Code Status: District of Columbia

Code Status: District of Columbia


Current Commercial Code

2013 DC Construction Codes
Based on the 2012 IECC and ASHRAE 90.1-2010
Passed 3/20/2014, effective 3/28/2014

✔ Can use COMcheck to show compliance.

Current Residential Code

2013 DC Construction Codes
Based on the 2012 IECC with minor amendments
Passed 3/20/2014, effective 3/28/2014

✔ Can use REScheck to show compliance.

Green Code

2013 DC Green Construction Code, based on the 2012 International Green Construction Code (IgCC) as amended by the District of Columbia 2013 Green Construction Code Supplement
Adopted 3/28/2014
Green Building Permit Process

District of Columbia climate zones

Climate Zone: 4A


Code Adoption and Change Process

Code Change Process

Regulatory and legislative: The DC Construction Codes Coordinating Board advises the mayor and DC government on all matters pertaining to the DC building codes. This board meet regularly throughout the year. The DC City Council has to give the final approval for all proposed code changes.

Code Change Cycle

Codes are usually reviewed every three years with the publication of the new editions of the model code. The D.C. Green Building Act of 2006 requires that updated building codes be submitted to the City Council by January 1, 2010 and again every three years thereafter. The Act requires that codes “shall incorporate as many green building practices as practicable.”

Next Code Update

In October 2015, the Construction Codes Coordinating Board (CCCB) commenced a new code development cycle to review the 2015 I-codes.


History

March 28, 2014

The D.C. Council adopts 11 of the 2012 I-Codes and the NFPA’s 2011 NEC with changes, deletions, and/or additions set forth in the 2013 Construction Codes Supplement, 12 DCMR, Subtitles A through L.

March 26th Press Release: District of Columbia to Publish New Construction Codes

January 3, 2013

Mayor Vincent C. Gray announces that the District of Columbia has proposed to adopt the suite of 2012 I-codes. The District is also proposing to adopt its first Green Construction Code, which would be mandatory for all commercial projects greater than 10,000 square feet and all multi-family residential construction four stories or larger. Adoption of the Green Construction Code is a significant step towards meeting the Sustainable DC goals of the District having state-of-the-art sustainable building requirements.

On January 16th, Mayor Gray signs the Sustainable DC Act of 2012 in preparation for the release of his full sustainability plan, Sustainable DC.

February 2, 2012

Mayor Vincent C. Gray announces that the District of Columbia will be introducing the 2012 I-codes by March 1, 2013, leapfrogging over the 2009 editions to review and adopt more recent requirements, which will keep the District at the national forefront of sustainable building practices for all new and renovated residential and commercial buildings.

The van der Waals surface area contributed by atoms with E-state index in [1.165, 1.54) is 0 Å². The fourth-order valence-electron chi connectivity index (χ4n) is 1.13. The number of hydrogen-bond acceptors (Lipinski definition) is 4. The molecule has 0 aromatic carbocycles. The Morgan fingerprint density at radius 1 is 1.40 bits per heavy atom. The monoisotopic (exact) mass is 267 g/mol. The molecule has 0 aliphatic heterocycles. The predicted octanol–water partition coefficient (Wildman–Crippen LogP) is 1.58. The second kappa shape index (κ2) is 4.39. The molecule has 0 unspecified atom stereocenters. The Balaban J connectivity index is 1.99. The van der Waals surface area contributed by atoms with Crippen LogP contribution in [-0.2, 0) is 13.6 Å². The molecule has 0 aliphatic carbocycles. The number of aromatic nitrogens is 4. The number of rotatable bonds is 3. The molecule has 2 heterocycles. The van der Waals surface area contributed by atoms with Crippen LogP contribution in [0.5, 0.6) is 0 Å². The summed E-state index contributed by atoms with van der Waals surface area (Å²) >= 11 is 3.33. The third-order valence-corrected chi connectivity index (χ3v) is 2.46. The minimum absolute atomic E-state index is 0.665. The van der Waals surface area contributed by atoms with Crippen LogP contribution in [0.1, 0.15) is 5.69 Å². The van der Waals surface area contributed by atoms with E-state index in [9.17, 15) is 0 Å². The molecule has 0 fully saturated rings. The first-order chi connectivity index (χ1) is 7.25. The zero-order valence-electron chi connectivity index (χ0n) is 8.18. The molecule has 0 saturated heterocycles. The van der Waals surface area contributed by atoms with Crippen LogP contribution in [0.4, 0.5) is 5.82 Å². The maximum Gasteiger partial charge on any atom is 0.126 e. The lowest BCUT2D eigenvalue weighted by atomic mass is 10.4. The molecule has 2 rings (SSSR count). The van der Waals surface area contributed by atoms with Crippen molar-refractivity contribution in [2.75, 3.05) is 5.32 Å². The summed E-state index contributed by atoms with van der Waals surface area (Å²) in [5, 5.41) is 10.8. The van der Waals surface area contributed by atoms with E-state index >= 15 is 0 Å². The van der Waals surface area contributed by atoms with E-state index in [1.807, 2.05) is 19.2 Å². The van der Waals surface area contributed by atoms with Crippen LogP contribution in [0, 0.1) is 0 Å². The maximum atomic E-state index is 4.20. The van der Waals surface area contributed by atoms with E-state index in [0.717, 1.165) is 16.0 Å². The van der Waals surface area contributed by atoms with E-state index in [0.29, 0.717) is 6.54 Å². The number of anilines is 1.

The 2012 I-Codes are to be reviewed and amended by the Construction Codes Coordinating Board (CCCB) through regular meetings that are open to the public before their publication.

Read the Energy Efficient Codes Coalition (EECC) press release.

December 16, 2011

The CCCB votes in favor of adopting the 2012 IECC. Implementation is expected by late 2013 pending administrative review and legislative processes to officially enact the code update.

December 2, 2008

The D.C. City Council adopts new residential and commercial building codes that incorporate many energy efficiency and green building standards. The new codes become effective immediately upon publication in the D.C. Register on December 26, 2008, but contain a one-year transition period during which building permit applications may use either the new code or the previous code.

Replacing the previous code based on the 2000 IECC, the 2008 D.C. Construction Codes were developed from ASHRAE 90.1-2007 for commercial buildings (about 7% more stringent than the standard in place for neighboring Virginia and Maryland) and the “30% Solution” for residential buildings (30% energy savings above the 2006 IECC, or about 30% more stringent than the standard in place for Virginia and Maryland), which was a comprehensive package of amendments offered at the 2009 International Code Council hearings in September.

The new codes also contain several greening amendments recommended by the D.C. Green Building Advisory Council (GBAC), including (among others) cool roofs, on-site storm water retention, and low-flow residential and commercial plumbing fixtures.

December 5, 2006

The D.C. City Council unanimously passes the D.C. Green Building Act of 2006, according to which the Mayor is to submit a comprehensive set of green building standards by January 2008. These standards are not only expected to include the provisions of the 2006 IECC; starting in 2012, they are expected to require all commercial development of 50,000 square feet or more to qualify for LEED certification. The Act also requires that updated building codes be submitted to the City Council by January 1, 2010 and again every three years thereafter. The Act requires that codes “shall incorporate as many green building practices as practicable.”

January 9, 2004

The 2000 IECC (without amendments) takes effect.

 


Contacts

David Epley
Green Building Program Manager
Department of Consumer and Regulatory Affairs
Email: david.epley@dc.gov

Bill Updike
Branch Chief
Department of Energy and Environment
Email: william.updike@dc.gov

Carolyn Sarno Goldthwaite
Senior Program Manager
High Performance Buildings
Northeast Energy Efficiency Partnerships (NEEP)
Email: cgoldthwaite@neep.org


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